Publications by authors named "Rod J Rohrich"

596 Publications

A Man for All Seasons.

Authors:
Rod J Rohrich

Plast Reconstr Surg 2021 May;147(5):1255

From the Dallas Plastic Surgery Institute.

View Article and Find Full Text PDF

Download full-text PDF

Source
http://dx.doi.org/10.1097/PRS.0000000000007907DOI Listing
May 2021

How to Keep Your Cervical Spine Safe for Your Entire Career.

Plast Reconstr Surg 2021 May;147(5):1248-1250

From the Dallas Plastic Surgery Institute and the Institute of Aesthetic Medicine.

View Article and Find Full Text PDF

Download full-text PDF

Source
http://dx.doi.org/10.1097/PRS.0000000000007905DOI Listing
May 2021

Promoting Health Policy Research in Plastic Surgery.

Plast Reconstr Surg 2021 May;147(5):1242-1244

From the Department of Surgery, Section of Plastic Surgery, Michigan Medicine; and the Dallas Plastic Surgery Institute.

View Article and Find Full Text PDF

Download full-text PDF

Source
http://dx.doi.org/10.1097/PRS.0000000000007903DOI Listing
May 2021

Seventy-Fifth Anniversary of Plastic and Reconstructive Surgery: How Evidence-Based Medicine Has Transformed Plastic Surgery.

Plast Reconstr Surg 2021 May;147(5):1235-1241

From the Department of Surgery, Division of Plastic Surgery, and the Department of Health Research Methods, Evidence, and Impact, McMaster University; Emory University; the Emory Aesthetic Center and Emory Ambulatory Surgery Center; and the Dallas Plastic Surgery Institute.

View Article and Find Full Text PDF

Download full-text PDF

Source
http://dx.doi.org/10.1097/PRS.0000000000007913DOI Listing
May 2021

The "Management of Patients with Textured Implants" Supplement.

Authors:
Rod J Rohrich

Plast Reconstr Surg 2021 May;147(5S):1S-2S

From the Editor-in-Chief, Plastic and Reconstructive Surgery.

View Article and Find Full Text PDF

Download full-text PDF

Source
http://dx.doi.org/10.1097/PRS.0000000000008048DOI Listing
May 2021

Reply: Millennial Leaders: Ready or Not, Here They Come.

Plast Reconstr Surg 2021 May;147(5):913e-914e

Division of Plastic Surgery, Baylor Scott & White Health, Dallas, Texas.

View Article and Find Full Text PDF

Download full-text PDF

Source
http://dx.doi.org/10.1097/PRS.0000000000007864DOI Listing
May 2021

Reply: Millennial Leaders: Ready or Not, Here They Come.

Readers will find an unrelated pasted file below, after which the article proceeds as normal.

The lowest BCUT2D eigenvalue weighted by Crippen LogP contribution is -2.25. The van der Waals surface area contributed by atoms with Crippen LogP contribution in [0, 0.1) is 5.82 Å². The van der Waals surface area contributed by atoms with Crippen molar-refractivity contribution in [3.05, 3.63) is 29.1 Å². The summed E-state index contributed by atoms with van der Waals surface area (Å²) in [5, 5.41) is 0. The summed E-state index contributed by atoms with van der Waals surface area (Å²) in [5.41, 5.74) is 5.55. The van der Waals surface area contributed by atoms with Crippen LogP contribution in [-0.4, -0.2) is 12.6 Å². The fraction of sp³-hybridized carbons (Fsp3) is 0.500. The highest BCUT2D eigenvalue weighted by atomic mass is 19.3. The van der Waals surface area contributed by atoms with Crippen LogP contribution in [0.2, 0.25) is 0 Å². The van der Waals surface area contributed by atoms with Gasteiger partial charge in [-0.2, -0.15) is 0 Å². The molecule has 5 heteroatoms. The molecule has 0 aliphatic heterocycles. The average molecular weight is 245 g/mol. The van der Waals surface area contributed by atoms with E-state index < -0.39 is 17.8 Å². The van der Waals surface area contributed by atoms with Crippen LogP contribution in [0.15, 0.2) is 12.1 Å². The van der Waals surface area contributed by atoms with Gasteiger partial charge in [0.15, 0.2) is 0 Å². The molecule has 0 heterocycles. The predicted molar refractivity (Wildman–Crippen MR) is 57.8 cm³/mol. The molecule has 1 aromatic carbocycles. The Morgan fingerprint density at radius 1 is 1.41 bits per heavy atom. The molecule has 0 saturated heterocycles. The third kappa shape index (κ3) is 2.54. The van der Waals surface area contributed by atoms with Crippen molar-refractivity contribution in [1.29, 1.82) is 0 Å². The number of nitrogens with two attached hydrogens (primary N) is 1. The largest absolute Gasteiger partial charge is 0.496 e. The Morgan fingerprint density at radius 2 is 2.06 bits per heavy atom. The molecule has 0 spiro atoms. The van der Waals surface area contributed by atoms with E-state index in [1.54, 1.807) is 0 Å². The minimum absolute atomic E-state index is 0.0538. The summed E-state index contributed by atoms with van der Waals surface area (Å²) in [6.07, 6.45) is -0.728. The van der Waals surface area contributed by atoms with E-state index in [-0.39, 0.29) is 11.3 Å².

Plast Reconstr Surg 2021 May;147(5):908e-909e

Division of Plastic Surgery, Baylor Scott & White Health, Dallas, Texas.

View Article and Find Full Text PDF

Download full-text PDF

Source
http://dx.doi.org/10.1097/PRS.0000000000007862DOI Listing
May 2021

Level of Evidence on Platelet-rich Plasma in Plastic Surgery.

Plast Reconstr Surg Glob Open 2021 Apr 15;9(4):e3379. Epub 2021 Apr 15.

Department of Plastic Surgery, Baylor College of Medicine, Houston, Tex.

Background: Despite the increased popularity of platelet-rich plasma (PRP) in plastic surgery, there is no detailed analysis on the level of evidence on PRP use in plastic surgery. As the number of applications of PRP in plastic surgery increases, it is important for plastic surgeons to understand the scientific and validated evidence behind its use. Therefore, we performed a literature review to identify current level of evidence on platelet-rich plasma in plastic surgery.

Methods: We performed a computerized search of platelet-rich plasma in plastic surgery using the MEDLINE, Cochran Library, and EMBASE databases. Data regarding the type of study, PRP application, and outcomes were collected. Then, the level of evidence was assigned using the American Society of Plastic Surgeons Level of Evidence Rating.

Results: Our search identified 105 articles, and about 78.1% of studies were lower-quality studies: 37 level-III articles (35.2%), 32 level-IV articles (30.5%), and 13 level-V articles (12.4%). There were only 6 level-I articles and 17 level-II studies. Level-I studies were on facial rejuvenation using a laser, carpal tunnel release, cleft lip repair, trauma wounds, breast reconstruction using latissimus dorsi, and hair regrowth.